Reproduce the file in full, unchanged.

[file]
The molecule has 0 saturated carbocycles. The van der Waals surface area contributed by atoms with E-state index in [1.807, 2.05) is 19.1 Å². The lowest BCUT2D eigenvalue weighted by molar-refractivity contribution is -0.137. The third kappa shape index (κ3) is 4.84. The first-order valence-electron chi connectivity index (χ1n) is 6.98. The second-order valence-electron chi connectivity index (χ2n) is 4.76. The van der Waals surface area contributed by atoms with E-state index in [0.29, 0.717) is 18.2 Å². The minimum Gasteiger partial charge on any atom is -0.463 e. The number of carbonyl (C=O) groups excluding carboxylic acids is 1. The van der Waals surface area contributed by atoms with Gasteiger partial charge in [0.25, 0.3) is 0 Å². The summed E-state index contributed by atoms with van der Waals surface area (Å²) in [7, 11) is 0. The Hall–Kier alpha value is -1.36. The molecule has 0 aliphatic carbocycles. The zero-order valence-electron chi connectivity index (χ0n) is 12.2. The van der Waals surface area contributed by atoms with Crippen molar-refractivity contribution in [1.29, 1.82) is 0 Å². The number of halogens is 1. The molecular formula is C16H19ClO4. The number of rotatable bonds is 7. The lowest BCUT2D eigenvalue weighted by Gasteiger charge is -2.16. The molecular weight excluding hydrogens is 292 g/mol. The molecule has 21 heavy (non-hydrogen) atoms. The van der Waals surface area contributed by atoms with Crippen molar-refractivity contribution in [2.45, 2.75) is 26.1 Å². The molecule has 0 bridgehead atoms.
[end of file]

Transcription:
The molecule has 0 saturated carbocycles. The van der Waals surface area contributed by atoms with E-state index in [1.807, 2.05) is 19.1 Å². The lowest BCUT2D eigenvalue weighted by molar-refractivity contribution is -0.137. The third kappa shape index (κ3) is 4.84. The first-order valence-electron chi connectivity index (χ1n) is 6.98. The second-order valence-electron chi connectivity index (χ2n) is 4.76. The van der Waals surface area contributed by atoms with E-state index in [0.29, 0.717) is 18.2 Å². The minimum Gasteiger partial charge on any atom is -0.463 e. The number of carbonyl (C=O) groups excluding carboxylic acids is 1. The van der Waals surface area contributed by atoms with Gasteiger partial charge in [0.25, 0.3) is 0 Å². The summed E-state index contributed by atoms with van der Waals surface area (Å²) in [7, 11) is 0. The Hall–Kier alpha value is -1.36. The molecule has 0 aliphatic carbocycles. The zero-order valence-electron chi connectivity index (χ0n) is 12.2. The van der Waals surface area contributed by atoms with Crippen molar-refractivity contribution in [1.29, 1.82) is 0 Å². The number of halogens is 1. The molecular formula is C16H19ClO4. The number of rotatable bonds is 7. The lowest BCUT2D eigenvalue weighted by Gasteiger charge is -2.16. The molecular weight excluding hydrogens is 292 g/mol. The molecule has 21 heavy (non-hydrogen) atoms. The van der Waals surface area contributed by atoms with Crippen molar-refractivity contribution in [2.45, 2.75) is 26.1 Å². The molecule has 0 bridgehead atoms.